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China Today #2: Urban Chinaby Xuefei Ren
Synopses & Reviews
Currently there are more than 125 Chinese cities with a population exceeding one million. The unprecedented urban growth in China presents a crucial development for studies on globalization and urban transformation. This concise and engaging book examines the past trajectories, present conditions, and future prospects of Chinese urbanization, by investigating five key themes - governance, migration, landscape, inequality, and cultural economy.
Based on a comprehensive evaluation of the literature and original research materials, Ren offers a critical account of the Chinese urban condition after the first decade of the twenty-first century. She argues that the urban-rural dichotomy that was artificially constructed under socialism is no longer a meaningful lens for analyses and that Chinese cities have become strategic sites for reassembling citizenship rights for both urban residents and rural migrants.
The book is essential reading for students and scholars of urban and development studies with a focus on China, and all interested in understanding the relationship between state, capitalism, and urbanization in the global context.
China has built hundreds of new cities and urban districts over the past 30 years, and hundreds more are set to be built by 2030. Between now and then, 250 million more rural Chinese will move into cities, bringing the country's urban population up over one billion, as the central government kicks its urbanization initiative into overdrive. The traditional social structures are at an advanced stage of being torn apart, and a rootless, semi-displaced, consumption centric "globalized" culture is rapidly taking its place.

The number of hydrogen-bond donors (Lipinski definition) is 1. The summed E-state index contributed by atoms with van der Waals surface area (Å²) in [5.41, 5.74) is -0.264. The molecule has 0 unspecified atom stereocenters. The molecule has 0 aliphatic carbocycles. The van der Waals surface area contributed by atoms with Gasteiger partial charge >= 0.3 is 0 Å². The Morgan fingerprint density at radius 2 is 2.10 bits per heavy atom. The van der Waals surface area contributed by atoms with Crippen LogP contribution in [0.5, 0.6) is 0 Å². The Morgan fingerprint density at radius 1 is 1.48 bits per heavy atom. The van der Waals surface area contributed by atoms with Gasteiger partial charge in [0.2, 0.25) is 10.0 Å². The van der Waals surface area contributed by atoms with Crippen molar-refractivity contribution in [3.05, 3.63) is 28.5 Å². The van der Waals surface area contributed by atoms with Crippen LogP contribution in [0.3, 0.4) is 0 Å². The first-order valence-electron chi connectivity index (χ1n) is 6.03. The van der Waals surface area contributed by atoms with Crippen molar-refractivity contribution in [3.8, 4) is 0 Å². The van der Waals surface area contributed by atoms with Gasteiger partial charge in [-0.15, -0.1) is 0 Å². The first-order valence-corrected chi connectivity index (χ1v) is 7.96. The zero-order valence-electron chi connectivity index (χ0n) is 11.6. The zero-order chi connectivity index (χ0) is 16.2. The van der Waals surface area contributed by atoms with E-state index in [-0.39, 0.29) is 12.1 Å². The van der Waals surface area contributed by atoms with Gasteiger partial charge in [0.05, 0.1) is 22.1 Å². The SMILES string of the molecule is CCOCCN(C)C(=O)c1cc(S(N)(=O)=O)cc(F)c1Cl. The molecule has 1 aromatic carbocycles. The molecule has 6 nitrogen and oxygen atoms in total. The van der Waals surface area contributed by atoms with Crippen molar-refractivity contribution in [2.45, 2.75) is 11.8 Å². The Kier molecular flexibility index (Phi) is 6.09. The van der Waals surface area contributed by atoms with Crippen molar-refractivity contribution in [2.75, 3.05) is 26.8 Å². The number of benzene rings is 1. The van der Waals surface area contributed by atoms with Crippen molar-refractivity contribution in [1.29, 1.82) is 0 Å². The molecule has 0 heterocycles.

As China redraws its map with new cities it isn't just manufacturing new urban areas but are engineering new culture and way of life. Ghost Cities of China is a dialogue driven, on-location search for an understanding of China's new cities and the reasons why many are currently under populated.
Over the next couple of decades, it is estimated that 250 million Chinese citizens will move from rural areas into cities, pushing the countrys urban population over one billion. China has built hundreds of new cities and urban districts over the past thirty years, and hundreds more are set to be built by 2030 as the central government kicks its urbanization initiative into overdrive. As China redraws its map with new cities, it isn't just creating new urban areas, but also engineering a new culture and way of life. Yet, many of these new cities, such as the infamous Kangbashi and Yujiapu, stand nearly empty, construction having ground to a halt due to the loss of investors and colossal debt.
In Ghost Cities of China, Wade Shepard examines this phenomenon up close. He posits that the shedding of traditional social structures in the country is at an advanced stage, and a rootless, consumption-centric globalized culture is rapidly taking its place. Incorporating interviews and on-the-ground investigation, Ghost Cities of China examines Chinas under-populated modern cities and the countrys overly ambitious building program.
About the Author
Xuefei Ren is assistant professor of sociology and global urban studies at Michigan State University and a fellow at the Woodrow Wilson International Center for Scholars.
Table of Contents
Chapter 1 China Urbanized
Chapter 2 Governance
Chapter 3 Landscape
Chapter 4 Migration
Chapter 5 Inequality
Chapter 6 Cultural Economy
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